an unanticipated consequence of
Jack M. Balkin
Jack Balkin: jackbalkin at yahoo.com
Bruce Ackerman bruce.ackerman at yale.edu
Ian Ayres ian.ayres at yale.edu
Mary Dudziak mary.l.dudziak at emory.edu
Joey Fishkin joey.fishkin at gmail.com
Heather Gerken heather.gerken at yale.edu
Abbe Gluck abbe.gluck at yale.edu
Mark Graber mgraber at law.umaryland.edu
Stephen Griffin sgriffin at tulane.edu
Bernard Harcourt harcourt at uchicago.edu
Scott Horton shorto at law.columbia.edu
Andrew Koppelman akoppelman at law.northwestern.edu
Marty Lederman marty.lederman at comcast.net
Sanford Levinson slevinson at law.utexas.edu
David Luban david.luban at gmail.com
Gerard Magliocca gmaglioc at iupui.edu
Jason Mazzone mazzonej at illinois.edu
Linda McClain lmcclain at bu.edu
John Mikhail mikhail at law.georgetown.edu
Frank Pasquale pasquale.frank at gmail.com
Nate Persily npersily at gmail.com
Michael Stokes Paulsen michaelstokespaulsen at gmail.com
Deborah Pearlstein dpearlst at princeton.edu
Rick Pildes rick.pildes at nyu.edu
Alice Ristroph alice.ristroph at shu.edu
Neil Siegel siegel at law.duke.edu
Brian Tamanaha btamanaha at wulaw.wustl.edu
Mark Tushnet mtushnet at law.harvard.edu
Adam Winkler winkler at ucla.edu
So the President, as best I can tell, has repeatedly violated federal law by spying on American citizens in violation of the Foreign Intelligence Surveillance Act. The Congress, controlled by his own party, responds not by demanding an investigation into the matter, but rather by asking meekly whether it might amend the statute so that whatever the President has been doing (which he won't actually tell us) could become legal. The President says, not really necessary, don't you fools realize that when I act as Commander-in-Chief I can't violate the law? And if you insist that I did, well then, your laws are just plain unconstitutional. A Democratic Senator then stands up and argues that if the President broke the law repeatedly, he should be censured, if not impeached. Everybody else makes fun of him. At this point the Republicans, who lined up almost as one to impeach the previous (Democratic) president for lying about sex to a grand jury, while making impassioned speeches about the rule of law, are now delighted by this development, using the fact that the Senator is talking about censure as an opportunity to fire up their base.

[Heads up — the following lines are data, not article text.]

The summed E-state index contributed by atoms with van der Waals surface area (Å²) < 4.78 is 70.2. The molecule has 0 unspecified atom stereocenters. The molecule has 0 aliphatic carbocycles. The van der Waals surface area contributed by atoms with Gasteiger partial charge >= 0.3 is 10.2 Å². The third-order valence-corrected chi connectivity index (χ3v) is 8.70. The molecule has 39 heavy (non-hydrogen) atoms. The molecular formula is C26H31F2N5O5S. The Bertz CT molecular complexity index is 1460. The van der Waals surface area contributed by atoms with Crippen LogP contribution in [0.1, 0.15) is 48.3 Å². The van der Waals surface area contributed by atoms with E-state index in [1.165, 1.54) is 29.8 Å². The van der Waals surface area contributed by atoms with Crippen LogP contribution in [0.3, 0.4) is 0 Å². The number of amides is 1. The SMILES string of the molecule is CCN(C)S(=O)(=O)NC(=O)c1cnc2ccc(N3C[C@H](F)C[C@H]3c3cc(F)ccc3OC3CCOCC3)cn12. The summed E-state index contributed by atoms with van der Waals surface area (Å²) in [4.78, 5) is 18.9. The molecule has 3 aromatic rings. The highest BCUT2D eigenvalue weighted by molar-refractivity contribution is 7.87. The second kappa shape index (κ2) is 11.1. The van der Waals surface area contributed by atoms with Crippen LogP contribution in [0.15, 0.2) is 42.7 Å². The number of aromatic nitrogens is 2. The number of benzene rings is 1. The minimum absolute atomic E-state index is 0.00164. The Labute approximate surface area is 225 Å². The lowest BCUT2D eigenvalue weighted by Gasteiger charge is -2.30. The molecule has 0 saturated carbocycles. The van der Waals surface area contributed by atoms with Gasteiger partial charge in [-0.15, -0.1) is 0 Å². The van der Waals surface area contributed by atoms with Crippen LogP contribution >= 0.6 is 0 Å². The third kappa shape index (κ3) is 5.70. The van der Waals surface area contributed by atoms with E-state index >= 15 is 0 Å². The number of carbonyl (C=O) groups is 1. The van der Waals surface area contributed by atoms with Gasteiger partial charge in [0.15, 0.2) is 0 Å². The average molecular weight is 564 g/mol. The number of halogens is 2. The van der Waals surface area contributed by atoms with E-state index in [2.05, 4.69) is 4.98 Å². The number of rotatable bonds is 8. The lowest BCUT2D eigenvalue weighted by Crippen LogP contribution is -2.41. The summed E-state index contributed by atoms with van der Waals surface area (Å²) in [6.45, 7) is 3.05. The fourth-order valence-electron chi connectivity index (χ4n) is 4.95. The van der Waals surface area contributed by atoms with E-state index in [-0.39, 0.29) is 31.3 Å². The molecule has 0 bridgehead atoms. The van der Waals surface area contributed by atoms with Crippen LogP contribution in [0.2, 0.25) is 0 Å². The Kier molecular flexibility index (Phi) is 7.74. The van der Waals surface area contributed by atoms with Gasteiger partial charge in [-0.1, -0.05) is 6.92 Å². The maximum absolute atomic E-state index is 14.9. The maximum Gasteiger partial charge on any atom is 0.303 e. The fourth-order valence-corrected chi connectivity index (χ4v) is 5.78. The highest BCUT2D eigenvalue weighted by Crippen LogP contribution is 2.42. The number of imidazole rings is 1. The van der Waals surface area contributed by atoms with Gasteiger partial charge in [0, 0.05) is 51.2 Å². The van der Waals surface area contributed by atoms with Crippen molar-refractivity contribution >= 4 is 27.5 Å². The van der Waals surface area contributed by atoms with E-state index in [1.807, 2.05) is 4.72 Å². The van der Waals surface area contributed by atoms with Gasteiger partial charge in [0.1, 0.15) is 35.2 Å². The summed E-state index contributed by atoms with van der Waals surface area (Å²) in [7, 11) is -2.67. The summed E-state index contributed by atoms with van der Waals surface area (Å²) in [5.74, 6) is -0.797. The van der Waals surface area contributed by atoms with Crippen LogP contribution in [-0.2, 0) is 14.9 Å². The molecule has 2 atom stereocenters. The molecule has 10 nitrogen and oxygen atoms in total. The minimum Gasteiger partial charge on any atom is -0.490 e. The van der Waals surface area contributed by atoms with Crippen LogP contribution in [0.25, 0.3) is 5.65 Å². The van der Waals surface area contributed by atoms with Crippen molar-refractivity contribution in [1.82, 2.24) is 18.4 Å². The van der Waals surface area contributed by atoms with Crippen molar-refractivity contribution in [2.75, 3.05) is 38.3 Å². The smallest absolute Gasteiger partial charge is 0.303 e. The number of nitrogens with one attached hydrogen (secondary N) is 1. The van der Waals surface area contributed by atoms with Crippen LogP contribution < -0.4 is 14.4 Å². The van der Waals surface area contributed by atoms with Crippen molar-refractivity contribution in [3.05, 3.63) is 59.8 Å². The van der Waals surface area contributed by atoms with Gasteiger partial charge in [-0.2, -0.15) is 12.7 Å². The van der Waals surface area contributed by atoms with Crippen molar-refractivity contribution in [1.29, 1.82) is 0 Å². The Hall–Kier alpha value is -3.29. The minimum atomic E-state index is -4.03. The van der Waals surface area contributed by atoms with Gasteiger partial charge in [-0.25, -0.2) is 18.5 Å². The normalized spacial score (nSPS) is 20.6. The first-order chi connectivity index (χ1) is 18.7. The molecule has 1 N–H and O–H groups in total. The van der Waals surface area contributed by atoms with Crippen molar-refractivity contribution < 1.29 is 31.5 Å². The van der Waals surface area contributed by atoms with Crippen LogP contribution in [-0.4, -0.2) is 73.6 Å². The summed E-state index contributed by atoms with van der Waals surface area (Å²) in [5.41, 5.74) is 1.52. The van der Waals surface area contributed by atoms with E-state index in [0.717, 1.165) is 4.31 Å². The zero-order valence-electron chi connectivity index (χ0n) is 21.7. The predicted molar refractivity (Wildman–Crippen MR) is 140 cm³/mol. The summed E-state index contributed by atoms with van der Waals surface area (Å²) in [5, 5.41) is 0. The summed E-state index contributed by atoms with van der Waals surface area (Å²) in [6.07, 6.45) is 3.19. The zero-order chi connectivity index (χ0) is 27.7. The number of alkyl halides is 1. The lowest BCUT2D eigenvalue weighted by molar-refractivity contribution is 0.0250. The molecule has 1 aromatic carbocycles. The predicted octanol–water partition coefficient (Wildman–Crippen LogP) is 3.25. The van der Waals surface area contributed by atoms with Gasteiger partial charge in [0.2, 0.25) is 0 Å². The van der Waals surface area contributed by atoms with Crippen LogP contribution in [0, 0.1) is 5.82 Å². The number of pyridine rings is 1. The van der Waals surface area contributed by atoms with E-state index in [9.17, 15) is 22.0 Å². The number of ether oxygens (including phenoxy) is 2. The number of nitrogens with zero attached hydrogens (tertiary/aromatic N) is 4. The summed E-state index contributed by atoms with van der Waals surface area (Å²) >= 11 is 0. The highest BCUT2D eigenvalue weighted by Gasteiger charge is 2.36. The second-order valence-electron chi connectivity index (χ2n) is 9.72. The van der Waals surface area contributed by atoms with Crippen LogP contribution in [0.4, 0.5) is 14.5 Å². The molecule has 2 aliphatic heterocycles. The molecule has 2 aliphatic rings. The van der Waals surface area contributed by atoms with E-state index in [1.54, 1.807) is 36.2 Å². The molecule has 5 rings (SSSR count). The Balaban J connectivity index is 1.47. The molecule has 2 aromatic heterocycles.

So children, here's the moral of the story: If you are the President, feel free to violate the law, early and often. Just make sure you do it when your party controls all three branches of government. Because just as blood is thicker than water, party is thicker than law.
Take heart. The people may be ahead of their "leaders" on this one. A new poll shows a close plurality (46-44) in favor of censure. Among voters the numbers are 48-43 in favor. Among Republicans, 29 percent favor censure.
I am sure the President's support would evaporate drastically in the event of a court ruling that his actions were unlawful. The real key to the whole mess is getting judicial review of the merits.
The public actually has a much higher regard for the rule of law than it does for elected officials; for that matter, the public has a higher regard for the rule of law than elected officials do.